8. Nakalele Blowhole
Driving past Lahaina, and past Honolua Bay, you’ll come to a parking lot from which you can hike down the rocks to the Nakalele Blow Hole. The untouched wildness and beauty of this area felt straight out of an epic movie setting. When we were ready to move on, we continued on North around the island to eat in Kahului.
And I just have to point out that this (above) is a photo of a human child thriving in his natural habitat. After hiking down a rocky hillside in the sunshine on the wild edge of an island, he grounds himself on the slippery lava rock and bravely opens himself up to the playful spray of a dangerous blowhole. This photo makes my soul flutter. It stirs in me profound gratitude for every choices that has led us to this lifestyle we have designed around our needs – an evolutionary fit for living, learning, and loving.
9. Kameole Beach III
Kamaeole III was our boogie boarding spot, which made it the favorite beach according to my crew. It was always pretty crowded on this small stretch of beach and the shore break was often brutal, but that didn’t stop my family enjoying the fun to be had here. This also provided us the opportunity to drive as far south as the coastal road goes, which completed our full trek around the island.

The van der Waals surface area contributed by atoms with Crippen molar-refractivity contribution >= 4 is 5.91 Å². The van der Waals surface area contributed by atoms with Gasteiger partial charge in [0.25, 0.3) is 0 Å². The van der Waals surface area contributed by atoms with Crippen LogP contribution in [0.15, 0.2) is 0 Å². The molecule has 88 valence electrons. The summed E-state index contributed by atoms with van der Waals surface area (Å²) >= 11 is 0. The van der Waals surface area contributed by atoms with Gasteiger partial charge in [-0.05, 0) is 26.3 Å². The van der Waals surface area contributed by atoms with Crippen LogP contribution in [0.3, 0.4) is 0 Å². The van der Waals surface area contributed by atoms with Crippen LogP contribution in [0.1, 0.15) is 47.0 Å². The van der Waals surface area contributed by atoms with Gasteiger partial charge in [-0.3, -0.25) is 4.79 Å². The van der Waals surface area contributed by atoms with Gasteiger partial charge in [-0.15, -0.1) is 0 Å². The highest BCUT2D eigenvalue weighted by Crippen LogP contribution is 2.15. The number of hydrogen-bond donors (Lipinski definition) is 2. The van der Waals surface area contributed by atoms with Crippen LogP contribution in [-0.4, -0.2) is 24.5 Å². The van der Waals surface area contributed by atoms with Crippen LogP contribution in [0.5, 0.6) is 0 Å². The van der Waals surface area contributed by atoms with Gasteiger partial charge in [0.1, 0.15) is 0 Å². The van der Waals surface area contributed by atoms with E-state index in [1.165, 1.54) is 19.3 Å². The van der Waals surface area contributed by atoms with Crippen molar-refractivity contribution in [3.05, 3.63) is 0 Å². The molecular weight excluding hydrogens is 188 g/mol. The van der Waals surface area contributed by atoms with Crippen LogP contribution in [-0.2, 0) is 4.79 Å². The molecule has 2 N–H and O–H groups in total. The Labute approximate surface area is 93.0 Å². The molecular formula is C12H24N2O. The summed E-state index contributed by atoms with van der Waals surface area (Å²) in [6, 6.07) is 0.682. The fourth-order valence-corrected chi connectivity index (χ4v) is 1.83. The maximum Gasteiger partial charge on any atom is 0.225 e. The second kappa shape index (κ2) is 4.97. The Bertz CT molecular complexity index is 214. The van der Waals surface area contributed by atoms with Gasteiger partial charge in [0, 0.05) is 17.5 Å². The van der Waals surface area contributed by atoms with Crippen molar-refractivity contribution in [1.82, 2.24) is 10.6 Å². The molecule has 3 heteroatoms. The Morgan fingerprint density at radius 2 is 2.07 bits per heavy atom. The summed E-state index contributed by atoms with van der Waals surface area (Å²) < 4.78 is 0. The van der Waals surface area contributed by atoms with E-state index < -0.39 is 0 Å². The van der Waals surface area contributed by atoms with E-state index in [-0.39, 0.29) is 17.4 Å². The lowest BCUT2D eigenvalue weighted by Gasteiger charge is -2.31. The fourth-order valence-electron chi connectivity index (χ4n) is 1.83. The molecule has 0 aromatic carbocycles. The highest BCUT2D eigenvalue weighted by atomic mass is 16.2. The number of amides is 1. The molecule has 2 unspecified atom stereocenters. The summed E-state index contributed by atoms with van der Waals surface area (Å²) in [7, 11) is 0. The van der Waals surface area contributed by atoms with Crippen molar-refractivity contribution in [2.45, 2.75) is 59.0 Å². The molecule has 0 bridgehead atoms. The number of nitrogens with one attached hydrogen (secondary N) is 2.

10. Old Lahaina Luau
A luau is a cultural must and the Old Lahaina Luau offers an extravagant version of one that we all really enjoyed with hula dancing, open bar, leis, all-you-can-eat buffet, and live music. Is it fake and touristy? Sure. But I really longed to incorporate the cultural piece and this was the only means I found to formally accomplish that. Plus, I mean, a girl can enjoy gettin’ fancy for one night, right?
This trip was so wonderful. And not just because Hawaii is paradise (having been born and raised in San Diego myself, I’m not really impressed by sunshine and palm trees). But because of the incredible experiences we shared together as a family. And I’m sure you will too.